No 27: Original site of the Half Moon public house (See No 31) and entrance to Watson’s poultry market before it moved to Hadham Road (See Guide 5 – Hadham Road)
No25: White Horse Inn
Currently a modern restaurant but once the White Horse Inn, this is, arguably, the finest building in North Street. The modern rendered exterior with pargetting decoration covers a timber and plaster framework thought to have been constructed around 1550, and its history can be traced back to 1572. An inn for more than 300 years it has since undergone much renovation and alteration, especially inside, but externally looks much as it did when built.
John Janfield was the property’s first recorded owner in 1572 (then probably a private house), while in 1681 churchwardens’ accounts record ‘received of Edward Thurgood for the White Horse in North Street, 6d.’ Future landlords came and went and in 1858 it was run by John Parish, whose fourth daughter, Ellen, married Walter Gilbey that same year (See Guide 2 – Walter Gilbey).
Like most of the town’s inns and public houses in the 19th century the White Horse was eventually taken over by Hawkes brewery, then later Benskins who sold the property at auction in April 1921. The auction sale description of the building (HALS REF: D/ETE B184) is as follows:
Ground floor: 3 front sitting rooms, entrance hall and kitchen.
First floor: by staircase, 5 bedrooms and open gallery for overlooking the yard.
Basement: cellars, water and gas laid on.
Timber and tiled outbuilding: lower floor a room 52ft x 14ft formerly used as an armoury with a room over, now used as a Band room.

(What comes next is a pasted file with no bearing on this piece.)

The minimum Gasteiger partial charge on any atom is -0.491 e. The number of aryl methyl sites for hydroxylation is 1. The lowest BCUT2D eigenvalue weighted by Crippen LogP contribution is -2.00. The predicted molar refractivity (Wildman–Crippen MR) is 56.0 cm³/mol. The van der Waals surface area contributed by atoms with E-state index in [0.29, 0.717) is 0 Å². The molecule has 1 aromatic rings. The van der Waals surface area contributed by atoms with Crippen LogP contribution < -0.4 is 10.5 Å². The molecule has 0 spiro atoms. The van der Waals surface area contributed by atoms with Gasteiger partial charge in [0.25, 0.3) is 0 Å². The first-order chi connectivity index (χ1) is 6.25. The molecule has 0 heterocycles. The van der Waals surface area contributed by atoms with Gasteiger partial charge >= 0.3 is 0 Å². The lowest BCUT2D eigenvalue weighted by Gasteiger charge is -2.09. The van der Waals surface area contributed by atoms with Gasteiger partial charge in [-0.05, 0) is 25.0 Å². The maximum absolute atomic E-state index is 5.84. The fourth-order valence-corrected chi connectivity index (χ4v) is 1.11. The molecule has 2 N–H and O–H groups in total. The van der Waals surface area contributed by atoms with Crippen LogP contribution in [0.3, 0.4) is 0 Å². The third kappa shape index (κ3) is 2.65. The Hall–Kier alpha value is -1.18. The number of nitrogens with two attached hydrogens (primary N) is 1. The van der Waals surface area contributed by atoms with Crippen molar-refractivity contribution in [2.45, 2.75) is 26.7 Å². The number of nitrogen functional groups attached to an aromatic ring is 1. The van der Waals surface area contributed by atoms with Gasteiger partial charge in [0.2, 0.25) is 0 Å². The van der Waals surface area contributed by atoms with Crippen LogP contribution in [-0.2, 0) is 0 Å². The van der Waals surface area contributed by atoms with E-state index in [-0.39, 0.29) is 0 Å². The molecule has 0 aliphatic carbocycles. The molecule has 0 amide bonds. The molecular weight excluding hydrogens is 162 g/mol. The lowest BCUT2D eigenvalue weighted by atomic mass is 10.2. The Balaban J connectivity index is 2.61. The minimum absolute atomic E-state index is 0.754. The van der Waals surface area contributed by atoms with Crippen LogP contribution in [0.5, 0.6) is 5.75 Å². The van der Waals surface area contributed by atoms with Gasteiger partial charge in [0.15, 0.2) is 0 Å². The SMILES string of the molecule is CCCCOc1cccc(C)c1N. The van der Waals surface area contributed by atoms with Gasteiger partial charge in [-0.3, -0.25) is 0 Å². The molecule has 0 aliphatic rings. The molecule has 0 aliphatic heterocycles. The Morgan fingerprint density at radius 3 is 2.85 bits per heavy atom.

Timber tiled slaughter house
Four-stall stables with harness room and loft
Loose box two-stalled stable and iron roofed chaise house
Yard: well with pump.
The White Horse finally closed in 1936 to become a shop owned by the Northmet Electricity Company and has since had many and various owners. Conversion to the current restaurant in the 1990s entailed making both the upstairs and downstairs open-plan, thus losing much of its former character. That said, it’s still worth the price of a meal here just to sit and take in the building’s history and view North Street from its lattice windows.
White Horse Yard at the rear of the building has over the years been home to a small brewery, a poultry and rabbit market, a slaughterhouse, and the inn’s stables – all long since replaced by modern development. In 1910 Carriers regularly left the White Horse Inn for Albury and Little Hadham.
This 17th century building’s original ‘L’ shaped frontage is disguised at ground level by structural alterations and large shop windows. Before conversion in the mid 1900s the house displayed an elegant pillared porch entrance, large round-bay window and, like many of the buildings along this stretch of road, a small front garden bordered by iron railings. This was removed in the late 1930s to make the pavement wider; the thin strip of concrete visible in front of the shop marking the garden’s original boundary.